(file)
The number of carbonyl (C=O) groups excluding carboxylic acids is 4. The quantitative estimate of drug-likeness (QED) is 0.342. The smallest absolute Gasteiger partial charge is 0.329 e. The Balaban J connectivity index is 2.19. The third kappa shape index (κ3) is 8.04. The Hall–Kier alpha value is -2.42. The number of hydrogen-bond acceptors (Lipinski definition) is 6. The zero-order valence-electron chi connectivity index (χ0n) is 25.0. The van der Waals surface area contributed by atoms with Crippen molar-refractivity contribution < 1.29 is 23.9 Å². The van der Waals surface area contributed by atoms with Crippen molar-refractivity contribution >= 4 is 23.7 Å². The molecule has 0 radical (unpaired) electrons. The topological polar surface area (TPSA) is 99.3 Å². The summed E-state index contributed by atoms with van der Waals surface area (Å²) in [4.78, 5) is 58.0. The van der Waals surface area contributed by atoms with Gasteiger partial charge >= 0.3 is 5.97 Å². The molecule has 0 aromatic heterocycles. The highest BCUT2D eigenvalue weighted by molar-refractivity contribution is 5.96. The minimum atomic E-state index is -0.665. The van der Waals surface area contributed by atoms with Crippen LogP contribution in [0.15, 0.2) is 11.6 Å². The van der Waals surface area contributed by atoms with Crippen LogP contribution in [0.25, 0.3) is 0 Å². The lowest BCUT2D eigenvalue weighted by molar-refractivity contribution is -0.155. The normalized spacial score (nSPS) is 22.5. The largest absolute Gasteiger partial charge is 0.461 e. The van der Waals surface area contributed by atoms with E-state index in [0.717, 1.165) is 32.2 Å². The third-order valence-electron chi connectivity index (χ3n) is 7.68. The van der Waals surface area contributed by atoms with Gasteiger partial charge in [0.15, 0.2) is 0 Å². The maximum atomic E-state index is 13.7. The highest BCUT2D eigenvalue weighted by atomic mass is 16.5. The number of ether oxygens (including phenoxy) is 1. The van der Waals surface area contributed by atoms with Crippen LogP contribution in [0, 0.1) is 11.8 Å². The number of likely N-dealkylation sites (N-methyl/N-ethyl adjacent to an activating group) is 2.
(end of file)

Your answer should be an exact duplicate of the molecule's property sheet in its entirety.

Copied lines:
The number of carbonyl (C=O) groups excluding carboxylic acids is 4. The quantitative estimate of drug-likeness (QED) is 0.342. The smallest absolute Gasteiger partial charge is 0.329 e. The Balaban J connectivity index is 2.19. The third kappa shape index (κ3) is 8.04. The Hall–Kier alpha value is -2.42. The number of hydrogen-bond acceptors (Lipinski definition) is 6. The zero-order valence-electron chi connectivity index (χ0n) is 25.0. The van der Waals surface area contributed by atoms with Crippen molar-refractivity contribution < 1.29 is 23.9 Å². The van der Waals surface area contributed by atoms with Crippen molar-refractivity contribution >= 4 is 23.7 Å². The molecule has 0 radical (unpaired) electrons. The topological polar surface area (TPSA) is 99.3 Å². The summed E-state index contributed by atoms with van der Waals surface area (Å²) in [4.78, 5) is 58.0. The van der Waals surface area contributed by atoms with Gasteiger partial charge >= 0.3 is 5.97 Å². The molecule has 0 aromatic heterocycles. The highest BCUT2D eigenvalue weighted by molar-refractivity contribution is 5.96. The minimum atomic E-state index is -0.665. The van der Waals surface area contributed by atoms with Crippen LogP contribution in [0.15, 0.2) is 11.6 Å². The van der Waals surface area contributed by atoms with Crippen LogP contribution in [0.25, 0.3) is 0 Å². The lowest BCUT2D eigenvalue weighted by molar-refractivity contribution is -0.155. The normalized spacial score (nSPS) is 22.5. The largest absolute Gasteiger partial charge is 0.461 e. The van der Waals surface area contributed by atoms with E-state index in [0.717, 1.165) is 32.2 Å². The third-order valence-electron chi connectivity index (χ3n) is 7.68. The van der Waals surface area contributed by atoms with Gasteiger partial charge in [0.15, 0.2) is 0 Å². The maximum atomic E-state index is 13.7. The highest BCUT2D eigenvalue weighted by atomic mass is 16.5. The number of ether oxygens (including phenoxy) is 1. The van der Waals surface area contributed by atoms with Crippen LogP contribution in [0, 0.1) is 11.8 Å². The number of likely N-dealkylation sites (N-methyl/N-ethyl adjacent to an activating group) is 2.